Campania (Naples/Almafi Coast)
Located in southern Italy, Campania was originally known to the Romans as Campania felix, meaning “fertile countryside”. With a population of 5.8 million people, it is the most densely populated region in Italy and has a diverse and bountiful landscape, dominated by the still-active volcano, Mount Vesuvius.
Settled first by the Ancient Greeks and then briefly by the Etruscans, the Romans took control of what was then known as Capua. The area grew into a cultural hub under Roman rule until the Normans took over the region, during which time Campania became part of the Kingdom of Sicily. The kingdom was eventually split and the southern portion of the Italian peninsula became known as the Kingdom of Naples. Alternately ruled by France and then Spain, with a brief period of independent rule, the area flourished as the city of Naples grew to become the second largest city in Europe.
The cultural history of Campania can be seen in the works of such artists as Caravaggio and Bernini and in the music of Rossini. While the art, architecture and physical grandeur of the region are legendary, many would argue that its greatest gift to the modern world was the invention of pizza in the 19th century. With it’s springtime climate and the draw of stunning beaches, islands, food and wine, Campania is a diverse and fascinating destination.
Originally named Neapolis, or “new city”, by the Greek colonists who founded it in the 7th century, Naples is the capital of Campania and of the province of Naples. Located on the Gulf of Naples, it is the third largest city in the country and the largest Italian port. Naples expanded during Roman times and was an important ally to the Roman Republic. After the fall of the Roman Empire, Naples was absorbed into the Germanic Ostrogothic Kingdom only to be invaded and ruled by the Byzantine Empire. However, the city gained its independence and remained so despite battles with various rival duchies.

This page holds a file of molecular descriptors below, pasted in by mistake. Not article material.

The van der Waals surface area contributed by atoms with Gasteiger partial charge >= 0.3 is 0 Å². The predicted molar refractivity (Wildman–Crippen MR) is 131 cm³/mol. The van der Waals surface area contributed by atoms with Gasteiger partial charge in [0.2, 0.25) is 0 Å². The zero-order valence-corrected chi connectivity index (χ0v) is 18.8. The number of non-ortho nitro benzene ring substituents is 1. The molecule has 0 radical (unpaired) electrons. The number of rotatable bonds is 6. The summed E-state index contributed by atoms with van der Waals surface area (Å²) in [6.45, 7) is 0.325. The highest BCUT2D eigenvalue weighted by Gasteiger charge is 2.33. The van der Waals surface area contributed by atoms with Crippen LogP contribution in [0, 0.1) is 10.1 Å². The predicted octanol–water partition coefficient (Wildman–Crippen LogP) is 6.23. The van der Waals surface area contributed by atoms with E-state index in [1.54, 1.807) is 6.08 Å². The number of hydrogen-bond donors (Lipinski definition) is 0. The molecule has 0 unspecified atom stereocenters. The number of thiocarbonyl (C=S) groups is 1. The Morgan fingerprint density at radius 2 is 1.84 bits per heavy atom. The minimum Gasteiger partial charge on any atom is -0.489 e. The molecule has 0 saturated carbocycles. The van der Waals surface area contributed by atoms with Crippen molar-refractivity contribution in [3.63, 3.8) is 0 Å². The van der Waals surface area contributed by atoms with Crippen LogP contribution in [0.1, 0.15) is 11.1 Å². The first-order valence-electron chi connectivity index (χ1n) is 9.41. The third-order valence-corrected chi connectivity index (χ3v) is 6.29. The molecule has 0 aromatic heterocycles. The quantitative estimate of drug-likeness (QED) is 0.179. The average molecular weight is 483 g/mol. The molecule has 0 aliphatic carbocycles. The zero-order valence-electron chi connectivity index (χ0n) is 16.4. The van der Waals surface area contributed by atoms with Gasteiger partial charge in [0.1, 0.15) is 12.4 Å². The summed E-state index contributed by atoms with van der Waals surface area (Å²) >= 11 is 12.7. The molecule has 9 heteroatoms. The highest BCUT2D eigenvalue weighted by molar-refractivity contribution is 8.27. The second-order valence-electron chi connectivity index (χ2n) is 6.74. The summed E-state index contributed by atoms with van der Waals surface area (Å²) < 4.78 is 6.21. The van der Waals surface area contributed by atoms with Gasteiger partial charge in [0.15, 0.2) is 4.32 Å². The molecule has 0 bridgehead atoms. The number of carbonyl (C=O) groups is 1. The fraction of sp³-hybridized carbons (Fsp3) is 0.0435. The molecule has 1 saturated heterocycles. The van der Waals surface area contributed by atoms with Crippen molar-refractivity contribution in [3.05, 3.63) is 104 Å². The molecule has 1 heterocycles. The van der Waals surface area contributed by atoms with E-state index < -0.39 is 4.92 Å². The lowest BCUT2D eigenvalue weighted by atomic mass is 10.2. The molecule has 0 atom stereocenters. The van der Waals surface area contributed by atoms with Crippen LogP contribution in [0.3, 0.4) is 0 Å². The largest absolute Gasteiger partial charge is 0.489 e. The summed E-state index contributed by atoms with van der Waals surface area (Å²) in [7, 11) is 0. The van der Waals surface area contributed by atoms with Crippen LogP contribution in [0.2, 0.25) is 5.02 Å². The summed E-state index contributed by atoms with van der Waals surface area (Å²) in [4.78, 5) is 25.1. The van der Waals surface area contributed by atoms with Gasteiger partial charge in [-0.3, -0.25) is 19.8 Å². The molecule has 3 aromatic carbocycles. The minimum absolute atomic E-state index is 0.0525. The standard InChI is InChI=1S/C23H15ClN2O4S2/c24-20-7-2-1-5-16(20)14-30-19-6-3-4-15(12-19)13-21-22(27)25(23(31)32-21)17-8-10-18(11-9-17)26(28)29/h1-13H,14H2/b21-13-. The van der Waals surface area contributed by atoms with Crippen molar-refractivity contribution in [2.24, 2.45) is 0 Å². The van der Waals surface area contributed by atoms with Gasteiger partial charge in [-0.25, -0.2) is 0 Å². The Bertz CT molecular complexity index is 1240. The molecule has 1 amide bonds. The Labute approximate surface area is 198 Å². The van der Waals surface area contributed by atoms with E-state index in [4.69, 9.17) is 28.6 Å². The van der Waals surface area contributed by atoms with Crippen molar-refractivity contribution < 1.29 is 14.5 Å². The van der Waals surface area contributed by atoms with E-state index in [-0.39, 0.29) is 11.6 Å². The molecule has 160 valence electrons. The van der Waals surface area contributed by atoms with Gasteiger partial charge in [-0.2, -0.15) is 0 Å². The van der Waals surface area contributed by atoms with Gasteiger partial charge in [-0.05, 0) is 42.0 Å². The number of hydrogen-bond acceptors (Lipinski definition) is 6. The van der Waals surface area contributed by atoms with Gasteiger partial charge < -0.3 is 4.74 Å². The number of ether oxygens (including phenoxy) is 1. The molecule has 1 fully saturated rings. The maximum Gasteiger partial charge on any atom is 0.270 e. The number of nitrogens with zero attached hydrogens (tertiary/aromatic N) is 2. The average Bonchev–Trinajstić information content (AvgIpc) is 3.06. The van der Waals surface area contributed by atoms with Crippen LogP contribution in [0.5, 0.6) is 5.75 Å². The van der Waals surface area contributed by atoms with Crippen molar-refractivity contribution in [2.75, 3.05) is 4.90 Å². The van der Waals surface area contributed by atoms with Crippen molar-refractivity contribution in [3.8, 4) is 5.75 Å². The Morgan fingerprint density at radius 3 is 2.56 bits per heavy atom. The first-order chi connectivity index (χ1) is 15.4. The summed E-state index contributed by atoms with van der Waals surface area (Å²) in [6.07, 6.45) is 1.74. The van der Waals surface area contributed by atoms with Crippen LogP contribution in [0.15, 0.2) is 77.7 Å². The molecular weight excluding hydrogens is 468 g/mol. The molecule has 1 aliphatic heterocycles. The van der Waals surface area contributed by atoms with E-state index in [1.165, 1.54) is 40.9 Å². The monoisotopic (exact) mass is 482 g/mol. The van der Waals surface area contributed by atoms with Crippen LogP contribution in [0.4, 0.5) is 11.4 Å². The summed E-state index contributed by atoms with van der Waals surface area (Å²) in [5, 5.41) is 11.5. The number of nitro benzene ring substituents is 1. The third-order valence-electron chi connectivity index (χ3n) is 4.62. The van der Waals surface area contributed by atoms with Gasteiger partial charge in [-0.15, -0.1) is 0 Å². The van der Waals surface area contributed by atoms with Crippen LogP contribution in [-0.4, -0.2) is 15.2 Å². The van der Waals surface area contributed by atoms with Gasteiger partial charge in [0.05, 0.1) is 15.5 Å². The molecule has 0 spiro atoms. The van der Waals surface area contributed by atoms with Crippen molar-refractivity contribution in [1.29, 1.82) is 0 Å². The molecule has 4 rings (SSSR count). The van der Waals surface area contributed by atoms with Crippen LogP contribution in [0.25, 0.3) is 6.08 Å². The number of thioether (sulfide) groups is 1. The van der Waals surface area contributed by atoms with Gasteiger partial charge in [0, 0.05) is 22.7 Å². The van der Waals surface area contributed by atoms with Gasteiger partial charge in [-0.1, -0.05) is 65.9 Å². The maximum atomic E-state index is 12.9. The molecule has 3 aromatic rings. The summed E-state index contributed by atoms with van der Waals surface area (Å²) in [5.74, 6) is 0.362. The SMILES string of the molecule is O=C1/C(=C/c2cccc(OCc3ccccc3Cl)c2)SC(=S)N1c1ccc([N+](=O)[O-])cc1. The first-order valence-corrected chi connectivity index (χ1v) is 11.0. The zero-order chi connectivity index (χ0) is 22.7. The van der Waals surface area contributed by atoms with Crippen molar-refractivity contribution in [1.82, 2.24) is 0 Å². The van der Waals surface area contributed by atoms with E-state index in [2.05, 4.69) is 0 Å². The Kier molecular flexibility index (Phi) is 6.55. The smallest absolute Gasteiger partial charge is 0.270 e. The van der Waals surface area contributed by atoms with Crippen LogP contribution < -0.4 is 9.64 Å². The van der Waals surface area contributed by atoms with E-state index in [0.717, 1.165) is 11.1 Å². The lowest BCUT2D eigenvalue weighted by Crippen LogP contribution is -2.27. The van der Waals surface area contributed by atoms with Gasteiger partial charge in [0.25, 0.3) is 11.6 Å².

Eventually Naples fell to the Normans and joined the Kingdom of Sicily until a rebellion split the kingdom in half in 1282. The city became part of the Kingdom of Naples in the southern peninsula, though Sicily and Naples continued to battle and rejoin forces until their final separation in 1458. The city flourished during the Renaissance period, fostering artists and philosophers such as Caravaggio, Bernini, Giordano Bruno and Tommaso Campanella. France briefly took control of Naples until Spain absorbed the city into the Spanish Empire after the Battle of Garigliano in 1503. During this period of Spanish rule, Naples grew to become the second largest city in Europe and became a significant cultural force during the Baroque period.
Spain continued to rule until 1714, when the city fell to the Austrian King Charles VI. What followed was an extended period of upheaval as Naples fell under Spanish rule again, only to be invaded by France during the French Revolution in 1798. A civil war ensued as the class system in Naples took sides against one another; the French Army briefly secured the city but was eventually defeated, restoring Spain once again to power. Napoleon conquered the city in 1806 but the outcome of the Neapolitan War in 1815 brought Naples back under Spanish rule.
In this same year, Naples and Sicily were merged to create the Two Sicilies, or Kingdom of the Two Sicilies, with Naples as it’s capital. The kingdom remained intact until 1860 when a volunteer corps, led by Giuseppe Garibaldi, launched the Expedition of the Thousand, collapsing the joint kingdom; Naples joined the Kingdom of Italy in 1861. Though the city sustained the most bombings during World War II, Naples was the first Italian city to rise up against the Nazi forces. Known as the “four days in Naples”, the citizens fought against the Nazi occupiers and remained free.
Naples today is a youthful city that is far less dependent on tourism than other major Italian destinations. Walking the streets and neighborhoods, particularly the Spaccanapoli district that is full of shops, churches and is a largely pedestrian area, gives the best insight into this unique city. The Piazza del Plebiscito is the center of Naples and houses the domed church the San Francesco di Paolo as well as the Royal Palace. There are also many wonderful museums, including the National Archaeological Museum of Naples and the Palazzo delle Arti Napoli and Museo d’Arte Contemporanea Donnaregina, both of which are free to the public and display contemporary art. The 13th century Gothic cathedral, the Duomo, is a remarkable landmark and is flanked by the oldest church in Naples, the Basilica Santa Restituta, which was built in the 4th century. There are many old castles, including the Castel dell’Ovo (the oldest castle in Naples) and the Castel Nuovo, as well as medieval churches and monasteries that help provide insight into the history, and future, of Naples.